Jean-Michel Basquiat: The Radiant Child is a 2009 documentary that has some unreleased home video and is as much about the culture Basquiat inhabited in NYC as it is about him. Julian Schnabel made a scripted biopic, Basquiat, which includes a number of people who were part of the 80s art scene playing composite characters. The documentary is a better film but, to me, the interesting thing about this one is that it's Schnabel making a movie about Basquiat with a cast that includes David Bowie, Gary Oldman, and Dennis Hopper - none of whom were strangers to that scene.

The Universe of Keith Haring is another good documentary that uses interviews (Yoko Ono, Madonna, David LaChappelle, Fab 5 Freddy) and archival footage to set the context in which Haring and Basquiat flourished.

All three are currently available on streaming Netflix in the US.
posted by catlet at 12:21 PM on November 20, 2012 [1 favorite]


Grandmaster Flash and the transition of hip hop from block parties in the projects to more mainstream outlets. Lots of crossover with the graffiti artists.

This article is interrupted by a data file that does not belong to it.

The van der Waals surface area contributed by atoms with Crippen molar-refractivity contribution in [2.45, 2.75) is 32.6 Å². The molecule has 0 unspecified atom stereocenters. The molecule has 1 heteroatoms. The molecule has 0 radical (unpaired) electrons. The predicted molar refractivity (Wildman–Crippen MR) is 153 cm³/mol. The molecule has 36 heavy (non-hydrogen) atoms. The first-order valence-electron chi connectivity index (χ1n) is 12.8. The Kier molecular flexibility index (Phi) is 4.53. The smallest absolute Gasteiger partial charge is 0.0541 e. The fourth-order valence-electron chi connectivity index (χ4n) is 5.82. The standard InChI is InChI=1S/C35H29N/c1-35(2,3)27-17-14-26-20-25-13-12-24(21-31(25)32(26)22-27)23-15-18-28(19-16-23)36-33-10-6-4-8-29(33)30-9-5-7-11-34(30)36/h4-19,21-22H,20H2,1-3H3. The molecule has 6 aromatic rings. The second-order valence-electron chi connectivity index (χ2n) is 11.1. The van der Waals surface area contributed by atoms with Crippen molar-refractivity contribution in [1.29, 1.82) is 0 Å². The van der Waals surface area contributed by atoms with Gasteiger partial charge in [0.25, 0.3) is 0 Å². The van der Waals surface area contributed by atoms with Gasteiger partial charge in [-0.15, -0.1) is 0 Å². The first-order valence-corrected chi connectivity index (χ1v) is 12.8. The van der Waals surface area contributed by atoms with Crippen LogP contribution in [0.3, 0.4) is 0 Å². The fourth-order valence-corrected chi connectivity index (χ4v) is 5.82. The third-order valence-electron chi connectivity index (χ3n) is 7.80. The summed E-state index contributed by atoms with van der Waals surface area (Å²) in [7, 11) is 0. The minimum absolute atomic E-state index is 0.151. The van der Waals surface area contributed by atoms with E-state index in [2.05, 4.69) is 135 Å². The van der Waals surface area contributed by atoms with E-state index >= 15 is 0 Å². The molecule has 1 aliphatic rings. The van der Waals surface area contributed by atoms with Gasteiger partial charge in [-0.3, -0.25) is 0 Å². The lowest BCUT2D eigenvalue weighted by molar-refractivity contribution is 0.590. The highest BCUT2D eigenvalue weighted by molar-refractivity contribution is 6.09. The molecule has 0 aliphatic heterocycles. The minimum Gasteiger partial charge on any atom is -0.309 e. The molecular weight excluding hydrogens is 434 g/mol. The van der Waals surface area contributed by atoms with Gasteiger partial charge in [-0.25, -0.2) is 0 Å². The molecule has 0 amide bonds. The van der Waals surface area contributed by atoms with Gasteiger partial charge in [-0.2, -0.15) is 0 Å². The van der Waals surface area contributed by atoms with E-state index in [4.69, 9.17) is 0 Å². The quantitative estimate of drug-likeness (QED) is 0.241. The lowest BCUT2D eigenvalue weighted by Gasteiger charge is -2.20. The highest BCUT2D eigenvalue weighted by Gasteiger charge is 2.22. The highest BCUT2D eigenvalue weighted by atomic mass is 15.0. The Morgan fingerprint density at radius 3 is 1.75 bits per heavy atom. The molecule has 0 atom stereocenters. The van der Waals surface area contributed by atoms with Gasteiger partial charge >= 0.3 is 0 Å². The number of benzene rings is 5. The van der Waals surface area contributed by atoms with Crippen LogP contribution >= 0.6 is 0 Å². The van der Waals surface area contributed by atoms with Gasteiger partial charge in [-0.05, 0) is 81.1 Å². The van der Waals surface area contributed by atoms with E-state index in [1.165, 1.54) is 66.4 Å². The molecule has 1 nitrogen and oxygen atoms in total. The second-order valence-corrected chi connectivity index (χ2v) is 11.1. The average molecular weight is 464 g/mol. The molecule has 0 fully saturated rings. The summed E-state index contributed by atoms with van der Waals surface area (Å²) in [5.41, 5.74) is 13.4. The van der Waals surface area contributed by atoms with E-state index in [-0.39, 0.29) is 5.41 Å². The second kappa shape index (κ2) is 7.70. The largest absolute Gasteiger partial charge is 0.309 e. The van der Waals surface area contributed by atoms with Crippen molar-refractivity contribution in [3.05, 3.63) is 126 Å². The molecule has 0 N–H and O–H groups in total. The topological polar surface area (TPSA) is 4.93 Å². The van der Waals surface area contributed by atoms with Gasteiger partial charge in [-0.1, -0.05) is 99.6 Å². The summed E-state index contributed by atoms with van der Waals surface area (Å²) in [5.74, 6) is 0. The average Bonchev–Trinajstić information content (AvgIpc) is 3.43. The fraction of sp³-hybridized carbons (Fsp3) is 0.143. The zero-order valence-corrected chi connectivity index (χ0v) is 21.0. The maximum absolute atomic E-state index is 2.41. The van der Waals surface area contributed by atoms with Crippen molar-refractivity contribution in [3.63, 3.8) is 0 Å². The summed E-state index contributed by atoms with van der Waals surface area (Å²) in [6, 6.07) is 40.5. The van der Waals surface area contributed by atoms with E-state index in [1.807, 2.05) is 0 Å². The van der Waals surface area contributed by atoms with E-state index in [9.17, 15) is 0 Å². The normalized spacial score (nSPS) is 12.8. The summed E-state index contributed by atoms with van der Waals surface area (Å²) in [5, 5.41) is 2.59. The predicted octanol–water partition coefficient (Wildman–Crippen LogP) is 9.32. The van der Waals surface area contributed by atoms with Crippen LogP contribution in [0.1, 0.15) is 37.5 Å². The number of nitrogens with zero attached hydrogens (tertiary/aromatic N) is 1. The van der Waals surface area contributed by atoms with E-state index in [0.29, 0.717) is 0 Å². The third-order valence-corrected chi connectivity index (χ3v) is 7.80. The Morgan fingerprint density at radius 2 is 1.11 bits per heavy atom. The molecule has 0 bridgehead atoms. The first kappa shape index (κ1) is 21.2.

See if you can find Wild Style from 1983.
posted by vitabellosi at 12:25 PM on November 20, 2012 [1 favorite]


For a wider understanding of graffiti and it's impact upon the city, there's a book called Taking the Train: How Graffiti Art Became an Urban Crisis in New York City: How Graffiti Became an Urban Crisis in New York City, which I would recommend.

Also? 1980s New York had loads of stuff going on. Painting, performance, and gallery representation all went through some exciting changes during this period.
posted by The River Ivel at 1:09 PM on November 20, 2012 [1 favorite]


Your profile lists your location as Boston - if yes, you have a fabulous opportunity to visit the show referenced by kelegraph above, as it's a current exhibition at the Institute of Contemporary Art: This Will Have Been: Art, Love & Politics in the 1980s.
posted by macska at 5:08 PM on November 20, 2012 [1 favorite]